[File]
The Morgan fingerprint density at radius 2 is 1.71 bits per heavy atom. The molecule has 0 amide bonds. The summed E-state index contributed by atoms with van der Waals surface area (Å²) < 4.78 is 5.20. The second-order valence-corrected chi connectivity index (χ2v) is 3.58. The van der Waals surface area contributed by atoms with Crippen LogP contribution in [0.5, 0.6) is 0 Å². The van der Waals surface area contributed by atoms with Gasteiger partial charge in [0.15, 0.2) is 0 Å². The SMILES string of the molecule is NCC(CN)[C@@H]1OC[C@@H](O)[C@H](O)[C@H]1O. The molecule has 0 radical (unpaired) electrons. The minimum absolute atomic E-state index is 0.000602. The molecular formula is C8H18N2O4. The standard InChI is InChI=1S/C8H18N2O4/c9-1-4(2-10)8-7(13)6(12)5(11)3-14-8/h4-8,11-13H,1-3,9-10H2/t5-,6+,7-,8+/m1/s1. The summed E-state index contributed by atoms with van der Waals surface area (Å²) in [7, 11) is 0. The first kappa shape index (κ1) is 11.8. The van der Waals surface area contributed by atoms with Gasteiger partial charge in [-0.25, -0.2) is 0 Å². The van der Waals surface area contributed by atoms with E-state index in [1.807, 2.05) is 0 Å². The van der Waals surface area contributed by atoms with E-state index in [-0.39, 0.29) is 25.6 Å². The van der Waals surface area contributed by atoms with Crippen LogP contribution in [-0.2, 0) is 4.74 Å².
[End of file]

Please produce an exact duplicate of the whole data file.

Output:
The Morgan fingerprint density at radius 2 is 1.71 bits per heavy atom. The molecule has 0 amide bonds. The summed E-state index contributed by atoms with van der Waals surface area (Å²) < 4.78 is 5.20. The second-order valence-corrected chi connectivity index (χ2v) is 3.58. The van der Waals surface area contributed by atoms with Crippen LogP contribution in [0.5, 0.6) is 0 Å². The van der Waals surface area contributed by atoms with Gasteiger partial charge in [0.15, 0.2) is 0 Å². The SMILES string of the molecule is NCC(CN)[C@@H]1OC[C@@H](O)[C@H](O)[C@H]1O. The molecule has 0 radical (unpaired) electrons. The minimum absolute atomic E-state index is 0.000602. The molecular formula is C8H18N2O4. The standard InChI is InChI=1S/C8H18N2O4/c9-1-4(2-10)8-7(13)6(12)5(11)3-14-8/h4-8,11-13H,1-3,9-10H2/t5-,6+,7-,8+/m1/s1. The summed E-state index contributed by atoms with van der Waals surface area (Å²) in [7, 11) is 0. The first kappa shape index (κ1) is 11.8. The van der Waals surface area contributed by atoms with Gasteiger partial charge in [-0.25, -0.2) is 0 Å². The van der Waals surface area contributed by atoms with E-state index in [1.807, 2.05) is 0 Å². The van der Waals surface area contributed by atoms with E-state index in [-0.39, 0.29) is 25.6 Å². The van der Waals surface area contributed by atoms with Crippen LogP contribution in [-0.2, 0) is 4.74 Å².